Serving as an executor, or personal representative, of a deceased family member or friend is a solemn undertaking.
The decedent no doubt felt that you were trustworthy and capable of carrying out his or her wishes. However, now that the time has come to act, do you know what lies ahead?
Understanding the basics
Your job as executor involves paying final debts, filing final tax returns and ultimately protecting the assets of the deceased until the probate process concludes and you can distribute the remaining assets to beneficiaries per the will’s instructions.
Dealing with beneficiaries
Remember that the work you do as a personal representative is ultimately for the benefit of the heirs. They will want to have progress reports, so resolve to keep in touch and advise them of where things stand at certain points. Do not let the beneficiaries rush you, but understand that they are going to be anxious for asset distribution to take place. You cannot settle an estate quickly; the probate process will likely take months. Follow the rules of the probate court, starting with the initial filing of the will. You will need to handle a good deal of paperwork, so it helps to remain as organized as possible.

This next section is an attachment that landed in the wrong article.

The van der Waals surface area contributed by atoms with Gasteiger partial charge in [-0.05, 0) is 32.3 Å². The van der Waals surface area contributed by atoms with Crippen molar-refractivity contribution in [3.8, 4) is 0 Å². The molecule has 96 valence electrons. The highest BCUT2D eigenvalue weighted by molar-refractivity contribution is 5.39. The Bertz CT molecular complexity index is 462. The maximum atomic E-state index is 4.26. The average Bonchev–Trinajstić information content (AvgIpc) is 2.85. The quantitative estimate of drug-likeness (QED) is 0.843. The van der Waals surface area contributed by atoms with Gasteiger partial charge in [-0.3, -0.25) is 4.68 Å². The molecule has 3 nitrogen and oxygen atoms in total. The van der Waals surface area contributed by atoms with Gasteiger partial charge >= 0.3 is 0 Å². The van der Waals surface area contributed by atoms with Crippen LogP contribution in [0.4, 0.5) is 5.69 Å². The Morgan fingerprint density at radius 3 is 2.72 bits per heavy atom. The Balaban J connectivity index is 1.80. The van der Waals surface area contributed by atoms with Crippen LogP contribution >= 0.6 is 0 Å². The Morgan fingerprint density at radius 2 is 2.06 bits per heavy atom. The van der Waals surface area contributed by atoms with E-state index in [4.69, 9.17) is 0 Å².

You may have a good business sense, but chances are that the deceased chose you as executor because you also have common sense and are not shy about asking for help. As the deceased’s personal representative, you are legally responsible for the administration of an estate. This is an important job, but you are not expected to handle it without assistance from professionals. You may need guidance from an accountant or perhaps a business appraiser. You will also want the help of an estate planning attorney who can answer your questions, help you manage the probate process and ensure that there will be no legal missteps as you discharge your duties as executor.